- My Account
- Hours | Contact | Directions
- Bookstore Programs
- The Bookstore Story
- What to Read Next...
- Signed Books
- Author Notes
You are here
MacDoodle St. (Hardcover)
Coming Soon - Available for Pre-Order Now!
A collection of legendary absurdist comic strips about life in 1970s New York City, now available in print for the first time in over thirty years.
Every week, from 1978 to 1980, The Village Voice brought a new installment of Mark Alan Stamaty's uproarious, endlessly inventive strip MacDoodle St. Centering more or less on Malcolm Frazzle, a blocked poet struggling to complete his latest lyric for Dishwasher Monthly, Stamaty's creation encompassed a dizzying array of characters, stories, jokes, and digressions. One week might feature the ongoing battle between irate businessmen and bearded beatniks for control of a Greenwich Village coffee shop, the next might reveal a dastardly plot involving a genetically engineered dishwashing monkey, or the frustrated dreams of an irascible, over-caffeinated painter, or the mysterious visions of a duffle-coated soothsayer on the bus. Not to mention the variable moods and longings of the comic strip itself....
And somehow, in the end, it all fits together. MacDoodle St. is more than just a hilarious weekly strip; it is a great comic novel, a thrilling, surprising, unexpectedly moving ode to art, life, and New York City. This new edition features a brand-new, twenty-page autobiographical comic by Stamaty explaining what happened next and why MacDoodle St. never returned, in a unique, funny, and poignant look at the struggles and joys of being an artist.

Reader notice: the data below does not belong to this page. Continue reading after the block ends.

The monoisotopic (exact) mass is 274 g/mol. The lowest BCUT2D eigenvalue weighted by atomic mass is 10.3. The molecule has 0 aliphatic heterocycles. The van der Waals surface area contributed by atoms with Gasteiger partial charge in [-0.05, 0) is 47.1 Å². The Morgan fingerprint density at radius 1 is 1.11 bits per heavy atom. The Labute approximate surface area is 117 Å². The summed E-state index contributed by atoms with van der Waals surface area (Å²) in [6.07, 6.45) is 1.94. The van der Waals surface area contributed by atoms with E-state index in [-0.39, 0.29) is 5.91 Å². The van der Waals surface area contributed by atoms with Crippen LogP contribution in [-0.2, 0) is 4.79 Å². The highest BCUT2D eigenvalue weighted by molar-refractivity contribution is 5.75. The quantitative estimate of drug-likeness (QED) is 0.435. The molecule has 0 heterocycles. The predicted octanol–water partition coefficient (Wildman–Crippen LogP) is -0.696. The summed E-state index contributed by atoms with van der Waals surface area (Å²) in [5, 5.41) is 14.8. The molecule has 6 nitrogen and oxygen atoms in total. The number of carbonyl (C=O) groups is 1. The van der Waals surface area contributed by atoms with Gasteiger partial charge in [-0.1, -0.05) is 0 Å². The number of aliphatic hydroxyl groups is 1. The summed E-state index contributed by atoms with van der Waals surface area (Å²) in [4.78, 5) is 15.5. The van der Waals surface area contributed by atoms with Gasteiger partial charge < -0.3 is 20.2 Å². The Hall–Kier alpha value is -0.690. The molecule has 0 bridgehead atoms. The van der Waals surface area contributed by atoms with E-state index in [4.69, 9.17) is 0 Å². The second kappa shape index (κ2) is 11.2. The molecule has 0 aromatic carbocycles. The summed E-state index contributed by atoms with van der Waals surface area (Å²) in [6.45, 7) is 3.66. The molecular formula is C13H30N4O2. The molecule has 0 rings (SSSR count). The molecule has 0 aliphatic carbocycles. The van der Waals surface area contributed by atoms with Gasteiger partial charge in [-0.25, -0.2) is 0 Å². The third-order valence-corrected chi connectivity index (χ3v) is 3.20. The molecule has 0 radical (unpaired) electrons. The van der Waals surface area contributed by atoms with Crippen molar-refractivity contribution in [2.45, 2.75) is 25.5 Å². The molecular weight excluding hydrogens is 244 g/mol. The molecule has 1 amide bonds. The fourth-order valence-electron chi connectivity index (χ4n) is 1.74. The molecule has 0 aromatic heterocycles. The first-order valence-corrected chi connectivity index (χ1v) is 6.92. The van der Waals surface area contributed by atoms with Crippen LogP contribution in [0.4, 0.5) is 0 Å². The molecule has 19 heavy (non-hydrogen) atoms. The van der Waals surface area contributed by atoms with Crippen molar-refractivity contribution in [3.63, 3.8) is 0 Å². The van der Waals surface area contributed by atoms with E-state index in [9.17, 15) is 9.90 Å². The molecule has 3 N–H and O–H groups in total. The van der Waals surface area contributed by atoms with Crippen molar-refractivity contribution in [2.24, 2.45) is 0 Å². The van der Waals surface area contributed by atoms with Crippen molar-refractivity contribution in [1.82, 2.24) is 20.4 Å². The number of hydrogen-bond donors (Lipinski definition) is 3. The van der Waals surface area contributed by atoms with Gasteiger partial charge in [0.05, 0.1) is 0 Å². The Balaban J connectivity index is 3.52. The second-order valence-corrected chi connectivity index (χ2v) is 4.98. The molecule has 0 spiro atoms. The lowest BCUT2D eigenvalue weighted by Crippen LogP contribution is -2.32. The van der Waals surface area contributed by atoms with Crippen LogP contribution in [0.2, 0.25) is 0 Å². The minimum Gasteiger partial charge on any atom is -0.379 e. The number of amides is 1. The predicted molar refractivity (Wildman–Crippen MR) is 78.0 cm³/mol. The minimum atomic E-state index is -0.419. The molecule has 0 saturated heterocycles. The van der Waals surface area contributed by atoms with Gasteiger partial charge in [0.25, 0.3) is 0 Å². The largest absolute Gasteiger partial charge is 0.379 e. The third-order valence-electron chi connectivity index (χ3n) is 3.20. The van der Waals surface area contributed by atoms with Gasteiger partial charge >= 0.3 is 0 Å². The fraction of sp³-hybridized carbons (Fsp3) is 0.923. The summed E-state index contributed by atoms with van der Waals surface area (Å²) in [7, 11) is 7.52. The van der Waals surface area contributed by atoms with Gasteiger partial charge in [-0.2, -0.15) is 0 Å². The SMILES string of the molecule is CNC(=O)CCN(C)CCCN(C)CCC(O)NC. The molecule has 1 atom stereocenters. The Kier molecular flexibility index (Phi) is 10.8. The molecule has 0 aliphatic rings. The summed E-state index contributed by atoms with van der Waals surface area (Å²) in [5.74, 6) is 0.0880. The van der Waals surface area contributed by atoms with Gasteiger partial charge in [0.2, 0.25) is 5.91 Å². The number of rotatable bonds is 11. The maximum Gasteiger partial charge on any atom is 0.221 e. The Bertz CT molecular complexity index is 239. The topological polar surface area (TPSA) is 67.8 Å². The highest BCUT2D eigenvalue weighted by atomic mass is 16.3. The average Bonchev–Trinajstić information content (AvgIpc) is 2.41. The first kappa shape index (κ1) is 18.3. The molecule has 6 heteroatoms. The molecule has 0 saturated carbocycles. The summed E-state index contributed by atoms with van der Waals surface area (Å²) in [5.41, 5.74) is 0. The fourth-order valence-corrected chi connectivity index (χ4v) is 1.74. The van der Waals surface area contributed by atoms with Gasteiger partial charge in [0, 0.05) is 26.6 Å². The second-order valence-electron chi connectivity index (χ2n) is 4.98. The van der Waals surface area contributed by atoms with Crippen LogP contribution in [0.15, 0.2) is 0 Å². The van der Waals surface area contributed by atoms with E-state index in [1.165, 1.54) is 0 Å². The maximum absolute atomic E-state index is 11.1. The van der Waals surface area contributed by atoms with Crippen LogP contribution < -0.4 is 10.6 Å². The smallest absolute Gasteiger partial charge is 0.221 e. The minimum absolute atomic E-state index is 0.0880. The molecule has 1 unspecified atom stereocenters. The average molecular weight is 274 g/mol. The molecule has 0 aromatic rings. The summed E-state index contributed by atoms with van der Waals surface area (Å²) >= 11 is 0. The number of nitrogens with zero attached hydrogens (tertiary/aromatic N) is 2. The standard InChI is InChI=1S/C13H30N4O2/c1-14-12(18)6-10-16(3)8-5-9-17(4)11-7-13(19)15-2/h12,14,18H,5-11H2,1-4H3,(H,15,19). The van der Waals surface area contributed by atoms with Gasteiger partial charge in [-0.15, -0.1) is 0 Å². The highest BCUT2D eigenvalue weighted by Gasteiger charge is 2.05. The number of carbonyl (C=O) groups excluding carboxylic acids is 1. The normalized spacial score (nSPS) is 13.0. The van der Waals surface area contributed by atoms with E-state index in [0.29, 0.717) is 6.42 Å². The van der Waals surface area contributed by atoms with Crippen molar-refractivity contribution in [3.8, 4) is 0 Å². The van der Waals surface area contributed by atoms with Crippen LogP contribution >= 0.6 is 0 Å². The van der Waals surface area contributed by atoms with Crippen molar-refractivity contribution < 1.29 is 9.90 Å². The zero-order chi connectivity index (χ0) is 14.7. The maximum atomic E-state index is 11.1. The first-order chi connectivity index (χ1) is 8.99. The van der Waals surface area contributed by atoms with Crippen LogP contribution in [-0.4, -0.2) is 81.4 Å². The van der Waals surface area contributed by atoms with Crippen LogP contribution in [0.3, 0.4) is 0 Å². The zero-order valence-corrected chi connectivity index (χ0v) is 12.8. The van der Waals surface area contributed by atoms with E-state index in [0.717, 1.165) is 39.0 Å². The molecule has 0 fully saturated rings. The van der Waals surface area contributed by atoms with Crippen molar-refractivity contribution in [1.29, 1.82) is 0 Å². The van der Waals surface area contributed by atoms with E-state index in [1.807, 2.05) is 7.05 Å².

About the Author
Mark Alan Stamaty is an acclaimed cartoonist and illustrator. His children’s books include Who Needs Donuts? (1973, 2003), Alia’s Mission (2005), Shake, Rattle & Turn That Noise Down! (2010), Small in the Saddle (1975), Minnie Maloney & Macaroni (1976), and Where’s My Hippopotamus? (1977). In 1977–1978, Mark’s panoramic centerfold cartoons for the Village Voice of Greenwich Village and Times Square attracted widespread attention and were sold by the Voice as posters; he then created a series of comic strips for that paper, including MacDoodle St. In 1981, he created the acclaimed political comic strip Washingtoon for the Voice and The Washington Post, and it was soon picked up by more than forty papers. From 1994 to 1996, he was the political cartoonist for Time magazine, and from 2001 to 2003, he produced the monthly comic strip Boox for The New York Times Book Review. His cartoons, illustrations, covers, and comics reporting have appeared in The New Yorker, Harper’s, The New Republic, New York, GQ, and many other magazines and newspapers. His honors include two Gold Medals and two Silver Medals from the Society of Illustrators, the Premio Satira Politica Forte dei Marmi 2005 from the Museum of Satire and Caricature in Forte dei Marmi, Italy, a Page One Award from the Newspaper Guild of New York, and the Augustus Saint-Gaudens alumni career award from the Cooper Union. He was born in Brooklyn in 1947, and lives in New York.
Jules Feiffer has received a number of awards for his cartoons, plays, and screenplays, including the Pulitzer Prize for editorial cartooning. He is considered the most widely read satirist in the United States, and his work appeared regularly in several publications, including the Los Angeles Times, The Observer (London), The New Yorker, Playboy, Esquire, The Nation, and The New York Times. He was inducted into the Comic Book Hall of Fame in 2004. He lives in New York City.
"Stamaty treats the strip like a canvas, filling it with layers of meticulous detail; tight, clean lines; playful self-awareness; and monkeys washing dishes….Though Stamaty's words are sly and kinetic, one can't help wanting more of his stupendous illustrations, somewhere between R. Crumb and Hergé. Mostly superb with bouts of just excellent." —Kirkus
"I have never read a comic strip that was this much alive. Stamaty comes at the reader in so many directions at once. It’s as if a classic adventure strip was fending off a Dada invasion while the battlefield (comics’ formal conventions) does somersaults as an ever-changing cast of broadcasters comment on the action.... It’s a funny and thrilling spectacle that has more than a whiff of danger." —James Sturm